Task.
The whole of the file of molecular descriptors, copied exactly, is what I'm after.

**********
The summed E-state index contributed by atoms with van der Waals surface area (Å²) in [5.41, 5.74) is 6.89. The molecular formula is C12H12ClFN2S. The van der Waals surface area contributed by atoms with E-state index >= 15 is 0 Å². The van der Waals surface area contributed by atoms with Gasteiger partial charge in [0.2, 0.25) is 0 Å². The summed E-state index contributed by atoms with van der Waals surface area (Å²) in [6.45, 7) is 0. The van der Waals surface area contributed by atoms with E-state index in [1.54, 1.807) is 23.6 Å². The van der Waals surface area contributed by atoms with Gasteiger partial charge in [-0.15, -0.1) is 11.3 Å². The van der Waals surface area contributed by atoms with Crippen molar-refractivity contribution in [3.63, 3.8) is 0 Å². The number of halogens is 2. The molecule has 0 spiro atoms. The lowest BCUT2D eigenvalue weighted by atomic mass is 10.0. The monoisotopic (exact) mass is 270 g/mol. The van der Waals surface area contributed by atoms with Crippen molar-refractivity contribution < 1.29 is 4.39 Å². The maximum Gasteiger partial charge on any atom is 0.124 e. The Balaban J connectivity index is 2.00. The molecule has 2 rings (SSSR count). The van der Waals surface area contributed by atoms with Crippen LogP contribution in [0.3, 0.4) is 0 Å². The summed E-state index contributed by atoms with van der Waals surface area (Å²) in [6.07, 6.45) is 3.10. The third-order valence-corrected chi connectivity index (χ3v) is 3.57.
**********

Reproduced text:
The summed E-state index contributed by atoms with van der Waals surface area (Å²) in [5.41, 5.74) is 6.89. The molecular formula is C12H12ClFN2S. The van der Waals surface area contributed by atoms with E-state index >= 15 is 0 Å². The van der Waals surface area contributed by atoms with Gasteiger partial charge in [0.2, 0.25) is 0 Å². The summed E-state index contributed by atoms with van der Waals surface area (Å²) in [6.45, 7) is 0. The van der Waals surface area contributed by atoms with E-state index in [1.54, 1.807) is 23.6 Å². The van der Waals surface area contributed by atoms with Gasteiger partial charge in [-0.15, -0.1) is 11.3 Å². The van der Waals surface area contributed by atoms with Crippen molar-refractivity contribution in [3.63, 3.8) is 0 Å². The number of halogens is 2. The molecule has 0 spiro atoms. The lowest BCUT2D eigenvalue weighted by atomic mass is 10.0. The monoisotopic (exact) mass is 270 g/mol. The van der Waals surface area contributed by atoms with Crippen molar-refractivity contribution < 1.29 is 4.39 Å². The maximum Gasteiger partial charge on any atom is 0.124 e. The Balaban J connectivity index is 2.00. The molecule has 2 rings (SSSR count). The van der Waals surface area contributed by atoms with Crippen LogP contribution in [0.3, 0.4) is 0 Å². The summed E-state index contributed by atoms with van der Waals surface area (Å²) in [6.07, 6.45) is 3.10. The third-order valence-corrected chi connectivity index (χ3v) is 3.57.